As though having IC is not bad enough now I’ve read that taking some medications long term is being reported as causing an increase in mental clouding….sometimes called dementia.
I’ve taken elavil for about 30 years and I feel sluggish all the time and concerned about my mind.! I’ll start tapering it down while I start something recommended called PEAORA POLY 500 dietary supplement. (sold on the IC website.) This has been used in Europe for years for pain management. I’ve started with one tablet daily to start and will taper back on the Elavil, which is kind of scary, but I’m hopeful.
I’ve added this information from the IC optimist website.
For interstitial cystitis and overactive bladder patients struggling with intense urinary frequency and urgency, physicians often prescribe anticholinergic medications such as Amitryptiline (Elavil), imipramine (Tofranil) or Nortryptiline (Pamelor), Oxybutynin (Ditropan, Oytrol) or Tolteradine (Detrol). Unfortunately, their use has now been linked to cognitive decline and dementia in some patients who use it daily for long periods of time.
New research from the United Kingdom studied the medical records of 58,769 people with dementia and 225,574 without dementia, all 55 years or older. They found that long-term, daily use (3 years or longer) of certain anticholinergic medications were associated with a 50% higher risk of dementia, including: bladder medications for overactive bladder, antidepressants, antipsychotic, anti-Parkinson’s and epilepsy drugs. The study found no significant risks for two other types of medications also used by IC patients (anthistamines and skeletal muscle relaxants) although the number of patients using them were small. The authors strongly suggested that anticholinergic drugs should be prescribed with caution in middle-aged and older people.
We asked Dr. Robert Evans for his thoughts on this issue. “We have always known that elderly patients can develop mental status changes, confusion and even dementia if exposed to anticholinergics which is why so many of us prefer to use Mirabegron for pts with overactive bladder” he said. “I rarely use anticholinergics in patients with IC as I do not think they help decrease frequency. The reason is that IC patients void frequently because of pain not because of overactivity. These meds will not decrease voiding frequency since they do not help with pain. I especially want to avoid them on patients who are on other drugs with anticholinergic activity such as antihistamines, tricyclics or gabapentin.”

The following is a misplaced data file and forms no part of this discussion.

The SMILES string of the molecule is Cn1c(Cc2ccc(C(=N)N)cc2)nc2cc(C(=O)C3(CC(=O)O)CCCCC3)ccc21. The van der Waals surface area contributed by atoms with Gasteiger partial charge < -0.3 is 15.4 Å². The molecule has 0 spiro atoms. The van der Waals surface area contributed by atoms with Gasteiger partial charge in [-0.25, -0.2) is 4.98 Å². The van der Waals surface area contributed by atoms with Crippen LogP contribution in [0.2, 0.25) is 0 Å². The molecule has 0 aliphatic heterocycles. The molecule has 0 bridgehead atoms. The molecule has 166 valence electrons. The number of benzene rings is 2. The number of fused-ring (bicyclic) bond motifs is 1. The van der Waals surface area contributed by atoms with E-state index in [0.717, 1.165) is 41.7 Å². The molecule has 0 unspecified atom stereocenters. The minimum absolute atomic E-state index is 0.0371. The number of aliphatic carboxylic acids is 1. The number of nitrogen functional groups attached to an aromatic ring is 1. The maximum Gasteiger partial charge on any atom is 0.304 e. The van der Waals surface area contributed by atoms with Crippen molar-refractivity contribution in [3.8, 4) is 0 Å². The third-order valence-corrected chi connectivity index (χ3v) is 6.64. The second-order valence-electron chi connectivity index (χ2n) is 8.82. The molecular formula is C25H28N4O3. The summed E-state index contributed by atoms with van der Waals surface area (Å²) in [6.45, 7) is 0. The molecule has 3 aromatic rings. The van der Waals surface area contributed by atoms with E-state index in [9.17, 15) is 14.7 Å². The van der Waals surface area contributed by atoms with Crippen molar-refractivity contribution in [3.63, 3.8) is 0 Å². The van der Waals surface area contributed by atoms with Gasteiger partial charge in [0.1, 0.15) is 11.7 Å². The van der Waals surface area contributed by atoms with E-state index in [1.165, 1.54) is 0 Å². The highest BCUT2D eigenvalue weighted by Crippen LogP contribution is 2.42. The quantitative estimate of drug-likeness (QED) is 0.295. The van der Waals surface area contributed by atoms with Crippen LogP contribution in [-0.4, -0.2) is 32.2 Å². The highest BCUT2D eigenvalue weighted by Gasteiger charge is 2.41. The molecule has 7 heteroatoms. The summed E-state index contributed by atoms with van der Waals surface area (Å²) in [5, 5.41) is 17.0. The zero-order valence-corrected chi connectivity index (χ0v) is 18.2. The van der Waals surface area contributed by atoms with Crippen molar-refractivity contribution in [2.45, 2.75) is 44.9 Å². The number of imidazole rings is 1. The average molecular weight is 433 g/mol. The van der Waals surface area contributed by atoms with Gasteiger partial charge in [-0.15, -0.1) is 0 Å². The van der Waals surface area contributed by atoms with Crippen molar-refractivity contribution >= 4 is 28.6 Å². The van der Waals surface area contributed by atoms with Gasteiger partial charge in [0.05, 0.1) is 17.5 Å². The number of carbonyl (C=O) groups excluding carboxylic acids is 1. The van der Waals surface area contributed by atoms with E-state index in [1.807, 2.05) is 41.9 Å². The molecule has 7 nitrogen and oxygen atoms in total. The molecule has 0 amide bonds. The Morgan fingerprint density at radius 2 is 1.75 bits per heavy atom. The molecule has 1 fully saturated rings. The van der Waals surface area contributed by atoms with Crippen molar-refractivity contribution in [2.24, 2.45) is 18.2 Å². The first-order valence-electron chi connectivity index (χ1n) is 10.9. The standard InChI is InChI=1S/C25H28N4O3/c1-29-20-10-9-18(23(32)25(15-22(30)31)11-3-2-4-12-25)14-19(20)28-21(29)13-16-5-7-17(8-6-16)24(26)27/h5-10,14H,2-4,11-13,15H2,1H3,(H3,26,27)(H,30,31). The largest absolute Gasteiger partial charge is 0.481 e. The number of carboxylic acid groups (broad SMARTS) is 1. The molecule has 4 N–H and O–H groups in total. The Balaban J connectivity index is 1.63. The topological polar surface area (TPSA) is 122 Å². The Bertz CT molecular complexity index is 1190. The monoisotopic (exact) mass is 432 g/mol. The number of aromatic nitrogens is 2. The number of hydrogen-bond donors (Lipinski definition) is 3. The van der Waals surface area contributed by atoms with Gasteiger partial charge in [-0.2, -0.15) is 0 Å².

Thankfully self-help strategies can also help! Many IC patients have learned that their frequency and urgency is often triggered by certain foods and beverages. If you are struggling with symptoms and still drinking coffees, sodas, green teas, black teas, there is hope. You could feel much better in a relatively quick period of time by modifying your diet and eliminating these risk foods. It’s certainly worth trying, right?
You can find a more extensive discussion of this topic in the Spring/Summer 2019 IC Optimist, the ICN Member magazine. Learn more here!
- Coupland C, et al. Anticholinergic Drug Exposure and the Risk of Dementia. JAMA Intern Med. Published online June 24, 2019. Accessed June 30, 2019 – https://jamanetwork.com/journals/jamai nternalmedicine/fullarticle/2736353
This new study is going to challenge the already challenging treatment of IC, now we can’t take the medications that allowed us to improve our quality of life with IC.
50% is a impressive number!